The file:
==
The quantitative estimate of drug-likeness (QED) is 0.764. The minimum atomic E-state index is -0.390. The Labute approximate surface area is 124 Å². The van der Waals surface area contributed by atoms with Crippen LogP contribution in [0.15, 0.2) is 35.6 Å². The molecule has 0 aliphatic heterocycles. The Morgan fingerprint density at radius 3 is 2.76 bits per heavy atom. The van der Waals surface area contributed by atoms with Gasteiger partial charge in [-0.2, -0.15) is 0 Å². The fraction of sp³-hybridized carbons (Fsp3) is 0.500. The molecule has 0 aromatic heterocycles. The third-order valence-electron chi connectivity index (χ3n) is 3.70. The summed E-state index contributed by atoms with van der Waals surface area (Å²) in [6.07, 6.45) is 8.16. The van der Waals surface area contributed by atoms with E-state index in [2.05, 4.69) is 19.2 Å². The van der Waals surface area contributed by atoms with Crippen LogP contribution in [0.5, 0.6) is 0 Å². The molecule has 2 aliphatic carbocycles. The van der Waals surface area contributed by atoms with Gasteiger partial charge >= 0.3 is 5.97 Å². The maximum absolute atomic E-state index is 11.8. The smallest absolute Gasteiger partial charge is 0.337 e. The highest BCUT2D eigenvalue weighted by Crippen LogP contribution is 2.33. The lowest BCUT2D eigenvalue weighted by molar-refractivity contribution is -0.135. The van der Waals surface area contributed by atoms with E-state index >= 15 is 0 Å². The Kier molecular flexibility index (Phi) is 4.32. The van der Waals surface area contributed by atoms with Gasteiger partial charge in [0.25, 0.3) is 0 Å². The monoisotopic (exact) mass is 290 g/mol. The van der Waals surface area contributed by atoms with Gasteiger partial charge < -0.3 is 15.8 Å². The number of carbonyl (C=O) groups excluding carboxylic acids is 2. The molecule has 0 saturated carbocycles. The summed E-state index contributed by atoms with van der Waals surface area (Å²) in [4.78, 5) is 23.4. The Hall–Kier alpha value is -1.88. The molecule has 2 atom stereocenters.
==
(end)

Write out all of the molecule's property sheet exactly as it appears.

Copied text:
The quantitative estimate of drug-likeness (QED) is 0.764. The minimum atomic E-state index is -0.390. The Labute approximate surface area is 124 Å². The van der Waals surface area contributed by atoms with Crippen LogP contribution in [0.15, 0.2) is 35.6 Å². The molecule has 0 aliphatic heterocycles. The Morgan fingerprint density at radius 3 is 2.76 bits per heavy atom. The van der Waals surface area contributed by atoms with Gasteiger partial charge in [-0.2, -0.15) is 0 Å². The fraction of sp³-hybridized carbons (Fsp3) is 0.500. The molecule has 0 aromatic heterocycles. The third-order valence-electron chi connectivity index (χ3n) is 3.70. The summed E-state index contributed by atoms with van der Waals surface area (Å²) in [6.07, 6.45) is 8.16. The van der Waals surface area contributed by atoms with E-state index in [2.05, 4.69) is 19.2 Å². The van der Waals surface area contributed by atoms with Crippen LogP contribution in [0.5, 0.6) is 0 Å². The molecule has 2 aliphatic carbocycles. The van der Waals surface area contributed by atoms with Gasteiger partial charge >= 0.3 is 5.97 Å². The maximum absolute atomic E-state index is 11.8. The smallest absolute Gasteiger partial charge is 0.337 e. The highest BCUT2D eigenvalue weighted by Crippen LogP contribution is 2.33. The lowest BCUT2D eigenvalue weighted by molar-refractivity contribution is -0.135. The van der Waals surface area contributed by atoms with E-state index >= 15 is 0 Å². The Kier molecular flexibility index (Phi) is 4.32. The van der Waals surface area contributed by atoms with Gasteiger partial charge in [0.25, 0.3) is 0 Å². The monoisotopic (exact) mass is 290 g/mol. The van der Waals surface area contributed by atoms with Gasteiger partial charge < -0.3 is 15.8 Å². The number of carbonyl (C=O) groups excluding carboxylic acids is 2. The molecule has 0 saturated carbocycles. The summed E-state index contributed by atoms with van der Waals surface area (Å²) in [4.78, 5) is 23.4. The Hall–Kier alpha value is -1.88. The molecule has 2 atom stereocenters.